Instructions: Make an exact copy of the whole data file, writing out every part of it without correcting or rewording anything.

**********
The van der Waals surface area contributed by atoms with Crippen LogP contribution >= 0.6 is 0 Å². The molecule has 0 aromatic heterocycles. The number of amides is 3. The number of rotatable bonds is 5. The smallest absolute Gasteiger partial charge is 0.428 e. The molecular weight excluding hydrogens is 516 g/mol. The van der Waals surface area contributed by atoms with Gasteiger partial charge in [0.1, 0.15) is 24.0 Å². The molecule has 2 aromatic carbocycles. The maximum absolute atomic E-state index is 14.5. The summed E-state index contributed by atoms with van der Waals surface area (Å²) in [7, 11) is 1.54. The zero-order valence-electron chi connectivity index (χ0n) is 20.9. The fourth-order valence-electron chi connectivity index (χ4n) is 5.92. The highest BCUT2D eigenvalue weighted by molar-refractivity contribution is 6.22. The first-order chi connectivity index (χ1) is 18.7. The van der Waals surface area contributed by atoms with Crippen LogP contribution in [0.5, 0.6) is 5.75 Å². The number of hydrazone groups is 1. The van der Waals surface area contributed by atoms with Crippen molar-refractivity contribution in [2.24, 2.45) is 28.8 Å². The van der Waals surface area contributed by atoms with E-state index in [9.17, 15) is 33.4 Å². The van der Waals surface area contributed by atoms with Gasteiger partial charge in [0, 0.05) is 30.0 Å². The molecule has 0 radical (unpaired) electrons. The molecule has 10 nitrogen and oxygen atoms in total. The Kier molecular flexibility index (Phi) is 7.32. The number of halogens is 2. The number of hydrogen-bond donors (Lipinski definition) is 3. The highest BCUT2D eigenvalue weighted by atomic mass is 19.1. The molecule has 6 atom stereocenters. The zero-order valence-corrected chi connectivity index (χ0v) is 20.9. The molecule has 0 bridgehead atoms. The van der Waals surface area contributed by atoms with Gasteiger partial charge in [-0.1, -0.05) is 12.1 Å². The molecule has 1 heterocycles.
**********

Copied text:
The van der Waals surface area contributed by atoms with Crippen LogP contribution >= 0.6 is 0 Å². The molecule has 0 aromatic heterocycles. The number of amides is 3. The number of rotatable bonds is 5. The smallest absolute Gasteiger partial charge is 0.428 e. The molecular weight excluding hydrogens is 516 g/mol. The van der Waals surface area contributed by atoms with Gasteiger partial charge in [0.1, 0.15) is 24.0 Å². The molecule has 2 aromatic carbocycles. The maximum absolute atomic E-state index is 14.5. The summed E-state index contributed by atoms with van der Waals surface area (Å²) in [7, 11) is 1.54. The zero-order valence-electron chi connectivity index (χ0n) is 20.9. The fourth-order valence-electron chi connectivity index (χ4n) is 5.92. The highest BCUT2D eigenvalue weighted by molar-refractivity contribution is 6.22. The first-order chi connectivity index (χ1) is 18.7. The van der Waals surface area contributed by atoms with Crippen LogP contribution in [0.5, 0.6) is 5.75 Å². The number of hydrazone groups is 1. The van der Waals surface area contributed by atoms with Crippen molar-refractivity contribution in [2.24, 2.45) is 28.8 Å². The van der Waals surface area contributed by atoms with E-state index in [9.17, 15) is 33.4 Å². The van der Waals surface area contributed by atoms with Gasteiger partial charge in [0, 0.05) is 30.0 Å². The molecule has 0 radical (unpaired) electrons. The molecule has 10 nitrogen and oxygen atoms in total. The Kier molecular flexibility index (Phi) is 7.32. The number of halogens is 2. The number of hydrogen-bond donors (Lipinski definition) is 3. The highest BCUT2D eigenvalue weighted by atomic mass is 19.1. The molecule has 6 atom stereocenters. The zero-order valence-corrected chi connectivity index (χ0v) is 20.9. The molecule has 0 bridgehead atoms. The van der Waals surface area contributed by atoms with Gasteiger partial charge in [-0.1, -0.05) is 12.1 Å². The molecule has 1 heterocycles.